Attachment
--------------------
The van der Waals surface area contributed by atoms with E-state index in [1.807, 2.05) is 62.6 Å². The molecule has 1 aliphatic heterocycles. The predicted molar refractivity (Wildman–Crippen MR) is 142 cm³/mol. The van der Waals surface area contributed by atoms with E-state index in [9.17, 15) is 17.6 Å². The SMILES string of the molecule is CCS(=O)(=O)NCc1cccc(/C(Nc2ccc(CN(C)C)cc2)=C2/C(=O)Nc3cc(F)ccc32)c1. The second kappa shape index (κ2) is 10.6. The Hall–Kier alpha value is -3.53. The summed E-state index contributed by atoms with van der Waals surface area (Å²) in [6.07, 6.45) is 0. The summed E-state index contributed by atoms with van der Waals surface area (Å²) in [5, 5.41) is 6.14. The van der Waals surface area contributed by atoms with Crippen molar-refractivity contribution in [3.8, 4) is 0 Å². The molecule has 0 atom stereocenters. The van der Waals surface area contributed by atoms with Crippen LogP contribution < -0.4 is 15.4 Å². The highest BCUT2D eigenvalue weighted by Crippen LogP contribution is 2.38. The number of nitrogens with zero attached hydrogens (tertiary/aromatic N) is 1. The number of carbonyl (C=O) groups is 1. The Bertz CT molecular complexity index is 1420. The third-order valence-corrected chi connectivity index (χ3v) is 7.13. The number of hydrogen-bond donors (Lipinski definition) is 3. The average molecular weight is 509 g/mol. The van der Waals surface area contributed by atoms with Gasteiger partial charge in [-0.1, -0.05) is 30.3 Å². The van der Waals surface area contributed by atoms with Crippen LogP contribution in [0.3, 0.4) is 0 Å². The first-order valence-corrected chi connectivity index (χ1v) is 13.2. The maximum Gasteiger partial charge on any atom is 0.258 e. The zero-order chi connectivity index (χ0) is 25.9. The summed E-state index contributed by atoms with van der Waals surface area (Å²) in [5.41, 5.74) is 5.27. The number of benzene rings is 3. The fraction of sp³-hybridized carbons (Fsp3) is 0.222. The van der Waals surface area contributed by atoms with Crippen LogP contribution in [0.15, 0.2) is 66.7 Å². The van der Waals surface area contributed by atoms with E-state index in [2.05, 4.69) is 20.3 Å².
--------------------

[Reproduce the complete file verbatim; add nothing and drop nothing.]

The van der Waals surface area contributed by atoms with E-state index in [1.807, 2.05) is 62.6 Å². The molecule has 1 aliphatic heterocycles. The predicted molar refractivity (Wildman–Crippen MR) is 142 cm³/mol. The van der Waals surface area contributed by atoms with E-state index in [9.17, 15) is 17.6 Å². The SMILES string of the molecule is CCS(=O)(=O)NCc1cccc(/C(Nc2ccc(CN(C)C)cc2)=C2/C(=O)Nc3cc(F)ccc32)c1. The second kappa shape index (κ2) is 10.6. The Hall–Kier alpha value is -3.53. The summed E-state index contributed by atoms with van der Waals surface area (Å²) in [6.07, 6.45) is 0. The summed E-state index contributed by atoms with van der Waals surface area (Å²) in [5, 5.41) is 6.14. The van der Waals surface area contributed by atoms with Crippen molar-refractivity contribution in [3.8, 4) is 0 Å². The molecule has 0 atom stereocenters. The van der Waals surface area contributed by atoms with Crippen LogP contribution < -0.4 is 15.4 Å². The highest BCUT2D eigenvalue weighted by Crippen LogP contribution is 2.38. The number of nitrogens with zero attached hydrogens (tertiary/aromatic N) is 1. The number of carbonyl (C=O) groups is 1. The Bertz CT molecular complexity index is 1420. The third-order valence-corrected chi connectivity index (χ3v) is 7.13. The number of hydrogen-bond donors (Lipinski definition) is 3. The average molecular weight is 509 g/mol. The van der Waals surface area contributed by atoms with Gasteiger partial charge in [-0.1, -0.05) is 30.3 Å². The van der Waals surface area contributed by atoms with Crippen LogP contribution in [0.3, 0.4) is 0 Å². The first-order valence-corrected chi connectivity index (χ1v) is 13.2. The maximum Gasteiger partial charge on any atom is 0.258 e. The zero-order chi connectivity index (χ0) is 25.9. The summed E-state index contributed by atoms with van der Waals surface area (Å²) in [5.41, 5.74) is 5.27. The number of benzene rings is 3. The fraction of sp³-hybridized carbons (Fsp3) is 0.222. The van der Waals surface area contributed by atoms with Crippen LogP contribution in [0.15, 0.2) is 66.7 Å². The van der Waals surface area contributed by atoms with E-state index in [2.05, 4.69) is 20.3 Å².